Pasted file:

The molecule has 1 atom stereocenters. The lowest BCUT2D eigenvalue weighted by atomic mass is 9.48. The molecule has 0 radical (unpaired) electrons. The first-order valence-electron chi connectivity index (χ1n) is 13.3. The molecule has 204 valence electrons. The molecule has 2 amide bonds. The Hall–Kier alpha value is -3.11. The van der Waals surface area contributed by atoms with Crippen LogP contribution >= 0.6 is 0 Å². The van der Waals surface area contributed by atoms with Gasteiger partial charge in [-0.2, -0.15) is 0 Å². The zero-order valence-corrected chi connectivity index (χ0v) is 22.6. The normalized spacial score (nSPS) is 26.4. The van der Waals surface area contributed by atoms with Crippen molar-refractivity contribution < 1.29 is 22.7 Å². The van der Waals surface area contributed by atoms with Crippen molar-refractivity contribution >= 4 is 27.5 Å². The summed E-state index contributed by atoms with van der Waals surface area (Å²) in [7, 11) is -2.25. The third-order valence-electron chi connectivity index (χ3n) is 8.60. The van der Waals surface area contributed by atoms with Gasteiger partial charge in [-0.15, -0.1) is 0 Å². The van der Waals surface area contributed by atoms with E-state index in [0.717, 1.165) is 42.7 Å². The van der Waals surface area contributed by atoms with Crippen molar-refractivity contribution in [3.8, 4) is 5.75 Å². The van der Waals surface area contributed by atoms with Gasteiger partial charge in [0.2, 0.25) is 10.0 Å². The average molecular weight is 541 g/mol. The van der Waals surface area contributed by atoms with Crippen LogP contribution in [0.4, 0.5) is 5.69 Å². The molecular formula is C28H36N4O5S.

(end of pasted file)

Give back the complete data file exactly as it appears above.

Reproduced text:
The molecule has 1 atom stereocenters. The lowest BCUT2D eigenvalue weighted by atomic mass is 9.48. The molecule has 0 radical (unpaired) electrons. The first-order valence-electron chi connectivity index (χ1n) is 13.3. The molecule has 204 valence electrons. The molecule has 2 amide bonds. The Hall–Kier alpha value is -3.11. The van der Waals surface area contributed by atoms with Crippen LogP contribution >= 0.6 is 0 Å². The van der Waals surface area contributed by atoms with Gasteiger partial charge in [-0.2, -0.15) is 0 Å². The zero-order valence-corrected chi connectivity index (χ0v) is 22.6. The normalized spacial score (nSPS) is 26.4. The van der Waals surface area contributed by atoms with Crippen molar-refractivity contribution < 1.29 is 22.7 Å². The van der Waals surface area contributed by atoms with Crippen molar-refractivity contribution >= 4 is 27.5 Å². The summed E-state index contributed by atoms with van der Waals surface area (Å²) in [7, 11) is -2.25. The third-order valence-electron chi connectivity index (χ3n) is 8.60. The van der Waals surface area contributed by atoms with Gasteiger partial charge in [-0.15, -0.1) is 0 Å². The van der Waals surface area contributed by atoms with E-state index in [0.717, 1.165) is 42.7 Å². The van der Waals surface area contributed by atoms with Crippen molar-refractivity contribution in [3.8, 4) is 5.75 Å². The van der Waals surface area contributed by atoms with Gasteiger partial charge in [0.2, 0.25) is 10.0 Å². The average molecular weight is 541 g/mol. The van der Waals surface area contributed by atoms with Crippen LogP contribution in [0.4, 0.5) is 5.69 Å². The molecular formula is C28H36N4O5S.